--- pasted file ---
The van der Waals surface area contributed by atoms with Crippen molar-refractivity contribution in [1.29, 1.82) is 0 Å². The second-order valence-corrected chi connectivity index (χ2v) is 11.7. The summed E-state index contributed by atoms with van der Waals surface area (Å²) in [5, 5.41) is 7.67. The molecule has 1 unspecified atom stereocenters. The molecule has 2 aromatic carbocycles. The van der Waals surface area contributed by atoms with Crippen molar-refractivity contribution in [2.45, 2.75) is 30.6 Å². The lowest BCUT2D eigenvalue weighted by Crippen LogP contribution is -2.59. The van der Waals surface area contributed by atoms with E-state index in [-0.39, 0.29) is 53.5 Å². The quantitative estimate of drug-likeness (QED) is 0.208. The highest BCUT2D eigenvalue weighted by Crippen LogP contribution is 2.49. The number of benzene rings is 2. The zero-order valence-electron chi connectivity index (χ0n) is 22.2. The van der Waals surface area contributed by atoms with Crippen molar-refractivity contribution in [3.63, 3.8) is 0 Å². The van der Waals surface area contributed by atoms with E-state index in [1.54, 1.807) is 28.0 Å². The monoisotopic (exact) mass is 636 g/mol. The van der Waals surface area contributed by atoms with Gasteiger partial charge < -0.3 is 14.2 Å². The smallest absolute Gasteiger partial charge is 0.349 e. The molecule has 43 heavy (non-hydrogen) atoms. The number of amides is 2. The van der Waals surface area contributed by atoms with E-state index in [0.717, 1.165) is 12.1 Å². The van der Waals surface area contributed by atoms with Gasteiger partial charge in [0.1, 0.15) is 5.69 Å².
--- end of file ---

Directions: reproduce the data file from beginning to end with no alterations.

The van der Waals surface area contributed by atoms with Crippen molar-refractivity contribution in [1.29, 1.82) is 0 Å². The second-order valence-corrected chi connectivity index (χ2v) is 11.7. The summed E-state index contributed by atoms with van der Waals surface area (Å²) in [5, 5.41) is 7.67. The molecule has 1 unspecified atom stereocenters. The molecule has 2 aromatic carbocycles. The van der Waals surface area contributed by atoms with Crippen molar-refractivity contribution in [2.45, 2.75) is 30.6 Å². The lowest BCUT2D eigenvalue weighted by Crippen LogP contribution is -2.59. The van der Waals surface area contributed by atoms with E-state index in [-0.39, 0.29) is 53.5 Å². The quantitative estimate of drug-likeness (QED) is 0.208. The highest BCUT2D eigenvalue weighted by Crippen LogP contribution is 2.49. The number of benzene rings is 2. The zero-order valence-electron chi connectivity index (χ0n) is 22.2. The van der Waals surface area contributed by atoms with Crippen molar-refractivity contribution in [3.63, 3.8) is 0 Å². The van der Waals surface area contributed by atoms with E-state index in [1.54, 1.807) is 28.0 Å². The monoisotopic (exact) mass is 636 g/mol. The van der Waals surface area contributed by atoms with Gasteiger partial charge < -0.3 is 14.2 Å². The smallest absolute Gasteiger partial charge is 0.349 e. The molecule has 43 heavy (non-hydrogen) atoms. The number of amides is 2. The van der Waals surface area contributed by atoms with E-state index in [0.717, 1.165) is 12.1 Å². The van der Waals surface area contributed by atoms with Gasteiger partial charge in [0.1, 0.15) is 5.69 Å².